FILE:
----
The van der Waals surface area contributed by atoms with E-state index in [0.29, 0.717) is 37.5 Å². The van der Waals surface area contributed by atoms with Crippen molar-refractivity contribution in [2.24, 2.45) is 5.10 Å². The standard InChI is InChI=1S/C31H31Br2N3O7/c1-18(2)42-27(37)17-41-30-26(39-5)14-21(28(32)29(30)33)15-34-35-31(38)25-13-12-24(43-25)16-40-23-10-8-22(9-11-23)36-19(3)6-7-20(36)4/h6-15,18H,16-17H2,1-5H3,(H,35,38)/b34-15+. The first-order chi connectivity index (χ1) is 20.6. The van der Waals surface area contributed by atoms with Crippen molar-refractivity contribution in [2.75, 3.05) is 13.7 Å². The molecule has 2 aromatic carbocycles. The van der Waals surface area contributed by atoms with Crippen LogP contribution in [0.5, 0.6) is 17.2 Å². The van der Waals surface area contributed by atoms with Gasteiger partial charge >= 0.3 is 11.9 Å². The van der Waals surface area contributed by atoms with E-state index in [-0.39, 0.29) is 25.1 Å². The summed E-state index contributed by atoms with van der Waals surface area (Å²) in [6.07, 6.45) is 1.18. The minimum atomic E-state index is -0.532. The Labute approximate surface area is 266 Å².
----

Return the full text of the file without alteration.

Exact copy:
The van der Waals surface area contributed by atoms with E-state index in [0.29, 0.717) is 37.5 Å². The van der Waals surface area contributed by atoms with Crippen molar-refractivity contribution in [2.24, 2.45) is 5.10 Å². The standard InChI is InChI=1S/C31H31Br2N3O7/c1-18(2)42-27(37)17-41-30-26(39-5)14-21(28(32)29(30)33)15-34-35-31(38)25-13-12-24(43-25)16-40-23-10-8-22(9-11-23)36-19(3)6-7-20(36)4/h6-15,18H,16-17H2,1-5H3,(H,35,38)/b34-15+. The first-order chi connectivity index (χ1) is 20.6. The van der Waals surface area contributed by atoms with Crippen molar-refractivity contribution in [2.75, 3.05) is 13.7 Å². The molecule has 2 aromatic carbocycles. The van der Waals surface area contributed by atoms with Crippen LogP contribution in [0.5, 0.6) is 17.2 Å². The van der Waals surface area contributed by atoms with Gasteiger partial charge >= 0.3 is 11.9 Å². The van der Waals surface area contributed by atoms with E-state index in [-0.39, 0.29) is 25.1 Å². The summed E-state index contributed by atoms with van der Waals surface area (Å²) in [6.07, 6.45) is 1.18. The minimum atomic E-state index is -0.532. The Labute approximate surface area is 266 Å².